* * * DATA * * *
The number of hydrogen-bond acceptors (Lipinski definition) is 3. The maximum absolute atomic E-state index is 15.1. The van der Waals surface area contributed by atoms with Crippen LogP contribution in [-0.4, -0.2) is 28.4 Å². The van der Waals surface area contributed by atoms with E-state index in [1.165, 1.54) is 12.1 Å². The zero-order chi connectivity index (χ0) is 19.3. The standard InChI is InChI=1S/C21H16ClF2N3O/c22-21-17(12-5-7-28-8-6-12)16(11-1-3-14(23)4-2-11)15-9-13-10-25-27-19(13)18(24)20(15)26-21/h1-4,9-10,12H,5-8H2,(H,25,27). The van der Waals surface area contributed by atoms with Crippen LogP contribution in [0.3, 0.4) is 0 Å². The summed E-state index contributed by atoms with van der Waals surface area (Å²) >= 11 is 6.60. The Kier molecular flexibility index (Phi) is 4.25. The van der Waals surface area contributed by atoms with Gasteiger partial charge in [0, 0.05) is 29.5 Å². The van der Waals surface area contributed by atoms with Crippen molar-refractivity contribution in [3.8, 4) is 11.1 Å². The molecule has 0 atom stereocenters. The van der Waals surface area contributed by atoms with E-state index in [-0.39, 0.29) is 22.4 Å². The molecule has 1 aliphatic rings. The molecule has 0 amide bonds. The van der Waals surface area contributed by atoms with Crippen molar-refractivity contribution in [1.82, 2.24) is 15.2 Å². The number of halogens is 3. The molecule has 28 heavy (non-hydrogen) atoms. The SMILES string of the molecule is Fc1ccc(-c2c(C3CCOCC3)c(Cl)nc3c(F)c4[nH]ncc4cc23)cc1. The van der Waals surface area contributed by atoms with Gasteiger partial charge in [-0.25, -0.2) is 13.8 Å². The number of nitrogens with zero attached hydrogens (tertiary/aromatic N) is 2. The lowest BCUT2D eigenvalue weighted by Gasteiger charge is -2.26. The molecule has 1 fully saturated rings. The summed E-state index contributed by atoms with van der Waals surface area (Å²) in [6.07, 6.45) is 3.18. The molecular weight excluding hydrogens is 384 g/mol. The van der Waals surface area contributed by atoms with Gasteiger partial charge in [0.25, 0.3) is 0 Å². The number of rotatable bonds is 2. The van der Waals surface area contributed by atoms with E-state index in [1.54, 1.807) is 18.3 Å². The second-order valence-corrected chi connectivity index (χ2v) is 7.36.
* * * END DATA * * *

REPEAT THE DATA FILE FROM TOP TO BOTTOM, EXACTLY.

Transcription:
The number of hydrogen-bond acceptors (Lipinski definition) is 3. The maximum absolute atomic E-state index is 15.1. The van der Waals surface area contributed by atoms with Crippen LogP contribution in [-0.4, -0.2) is 28.4 Å². The van der Waals surface area contributed by atoms with E-state index in [1.165, 1.54) is 12.1 Å². The zero-order chi connectivity index (χ0) is 19.3. The standard InChI is InChI=1S/C21H16ClF2N3O/c22-21-17(12-5-7-28-8-6-12)16(11-1-3-14(23)4-2-11)15-9-13-10-25-27-19(13)18(24)20(15)26-21/h1-4,9-10,12H,5-8H2,(H,25,27). The van der Waals surface area contributed by atoms with Crippen LogP contribution in [0.3, 0.4) is 0 Å². The summed E-state index contributed by atoms with van der Waals surface area (Å²) >= 11 is 6.60. The Kier molecular flexibility index (Phi) is 4.25. The van der Waals surface area contributed by atoms with Gasteiger partial charge in [0, 0.05) is 29.5 Å². The van der Waals surface area contributed by atoms with Crippen molar-refractivity contribution in [3.8, 4) is 11.1 Å². The molecule has 0 atom stereocenters. The van der Waals surface area contributed by atoms with E-state index in [-0.39, 0.29) is 22.4 Å². The molecule has 1 aliphatic rings. The molecule has 0 amide bonds. The van der Waals surface area contributed by atoms with Crippen molar-refractivity contribution in [1.82, 2.24) is 15.2 Å². The number of halogens is 3. The molecule has 28 heavy (non-hydrogen) atoms. The SMILES string of the molecule is Fc1ccc(-c2c(C3CCOCC3)c(Cl)nc3c(F)c4[nH]ncc4cc23)cc1. The van der Waals surface area contributed by atoms with Gasteiger partial charge in [-0.25, -0.2) is 13.8 Å². The number of nitrogens with zero attached hydrogens (tertiary/aromatic N) is 2. The lowest BCUT2D eigenvalue weighted by Gasteiger charge is -2.26. The molecule has 1 fully saturated rings. The summed E-state index contributed by atoms with van der Waals surface area (Å²) in [6.07, 6.45) is 3.18. The molecular weight excluding hydrogens is 384 g/mol. The van der Waals surface area contributed by atoms with Gasteiger partial charge in [0.25, 0.3) is 0 Å². The number of rotatable bonds is 2. The van der Waals surface area contributed by atoms with E-state index in [1.54, 1.807) is 18.3 Å². The second-order valence-corrected chi connectivity index (χ2v) is 7.36.